When I became pregnant with my first child, I suddenly realised the importance of taking proper care of my body, as I was ultimately responsible for the safety of the little human being that was growing inside me. During this precious time, it’s important to pay special attention to the various ingredients we put IN and ON our bodies, as they can affect the well-being of not only ourselves, but also our growing babies. I was very worried about which skincare to use. And I quickly realised that finding skincare products that are harmless yet still effective can be an overwhelming task. Interestingly, I was not alone with this concern – when surveying 100 pregnant women we found that their main concern when buying skincare was the safety of the ingredients found in the products.

In order to make it easier for pregnant women to work out if their current skincare is safe to use, I have made this list below. It’s a detailed list of common skincare ingredients that I would highly recommend pregnant and nursing Mums to avoid:


Good ol’ parabens…. cheap and very common preservatives found in skincare. Studies have shown that parabens can possibly disrupt the hormonal balance in the body, which can have an adverse impact on fertility in both women and men. Interestingly, skincare containing the following parabens have been banned in Europe since 2014; Isopropyl-paraben, Isobutyl-paraben, Phenyl-paraben, Benzyl-paraben and Pentyl-paraben. Additionally, Butyl-paraben and Propyl-paraben have been banned from leave-on products designed for the nappy area of young children, as existing skin irritation may allow increased penetration compared to non-irritated skin. Nevertheless, it is still allowed to use these preservatives in skincare in Australia!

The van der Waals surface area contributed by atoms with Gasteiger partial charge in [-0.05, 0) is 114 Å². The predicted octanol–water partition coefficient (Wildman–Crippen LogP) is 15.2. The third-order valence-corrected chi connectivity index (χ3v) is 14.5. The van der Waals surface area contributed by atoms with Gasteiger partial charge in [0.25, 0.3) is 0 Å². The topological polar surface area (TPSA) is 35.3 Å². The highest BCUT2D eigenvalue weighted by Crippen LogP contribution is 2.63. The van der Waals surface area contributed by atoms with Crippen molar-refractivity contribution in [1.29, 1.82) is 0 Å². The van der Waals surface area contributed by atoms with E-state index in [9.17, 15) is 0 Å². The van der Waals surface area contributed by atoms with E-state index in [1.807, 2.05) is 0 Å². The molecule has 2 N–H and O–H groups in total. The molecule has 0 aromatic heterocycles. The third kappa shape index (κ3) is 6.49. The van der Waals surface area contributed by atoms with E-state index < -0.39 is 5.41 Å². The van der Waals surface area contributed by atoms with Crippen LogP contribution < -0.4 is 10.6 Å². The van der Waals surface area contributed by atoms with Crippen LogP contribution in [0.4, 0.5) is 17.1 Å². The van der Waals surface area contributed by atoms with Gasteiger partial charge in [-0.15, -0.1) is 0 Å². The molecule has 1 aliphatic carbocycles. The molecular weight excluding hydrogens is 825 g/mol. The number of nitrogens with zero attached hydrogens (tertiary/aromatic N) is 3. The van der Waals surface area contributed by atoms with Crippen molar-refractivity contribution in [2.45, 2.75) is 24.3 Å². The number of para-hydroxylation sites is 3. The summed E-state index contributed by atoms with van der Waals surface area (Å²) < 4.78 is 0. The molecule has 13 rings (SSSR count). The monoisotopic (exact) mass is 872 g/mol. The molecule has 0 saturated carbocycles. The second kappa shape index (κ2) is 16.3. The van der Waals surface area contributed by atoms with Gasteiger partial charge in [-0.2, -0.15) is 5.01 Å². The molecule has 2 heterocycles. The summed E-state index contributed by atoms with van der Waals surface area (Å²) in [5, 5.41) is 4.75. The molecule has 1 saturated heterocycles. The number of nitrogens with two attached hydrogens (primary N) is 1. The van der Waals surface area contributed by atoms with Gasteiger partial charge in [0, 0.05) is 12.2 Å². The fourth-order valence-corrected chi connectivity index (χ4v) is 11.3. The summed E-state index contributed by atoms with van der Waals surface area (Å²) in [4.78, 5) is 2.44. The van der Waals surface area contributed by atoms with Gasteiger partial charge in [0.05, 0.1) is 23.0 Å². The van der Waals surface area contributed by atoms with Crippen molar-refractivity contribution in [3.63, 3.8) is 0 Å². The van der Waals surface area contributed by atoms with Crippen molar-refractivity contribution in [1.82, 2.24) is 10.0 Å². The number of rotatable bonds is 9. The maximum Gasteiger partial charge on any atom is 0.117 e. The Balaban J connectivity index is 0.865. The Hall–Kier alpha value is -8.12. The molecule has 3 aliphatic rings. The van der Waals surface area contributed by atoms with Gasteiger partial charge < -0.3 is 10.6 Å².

Phthalates can be found in fragrances, hair products, skin products and especially nail polish, as the phthalates are great at stabilising the fragrances, enhancing absorption and increasing the spreadability the of the final products. In the past few years, researchers have linked phthalates to breast cancer, asthma, neurodevelopmental issues, altered reproductive development and male fertility issues. Worryingly, a study published in the February 2008, found that babies whose mum had recently applied infant care products like baby lotion, shampoo, and powder were more likely to have phthalates in their urine than babies whose mum didn’t use these products. In light of these concerns, several phthalates have been banned for use in cosmetics in Australia: dibutyl phthalate, diethylhexylphthalate, diisobutylphthalate and di(methoxyphenyl)phthalate.

Formaldehyde-releasing preservatives

Preservative such as DMDM hydantoin, quaternium-15, diazolidinyl urea, imidazolidinyl urea, polyoxymethylene urea, sodium hydroxymethylglycinate, bromol and glyoxal can irritate skin, eyes, nose and the respiratory tract. These preservatives release small amounts of formaldehyde over time. Since low levels of formaldehyde can cause health concerns, the slow release of small amounts of formaldehyde are cause for concern.  A 2015 study determined that longer storage time and higher temperature increase the amount of formaldehyde released from products containing these preservatives and could ultimately lead to more severe health concerns. And a 2009 review of the literature on occupational exposures and formaldehyde shows a link between formaldehyde and leukemia.

  • Quaternium-15 is highly sensitising and is found in blush, mascara, lotion and shampoo.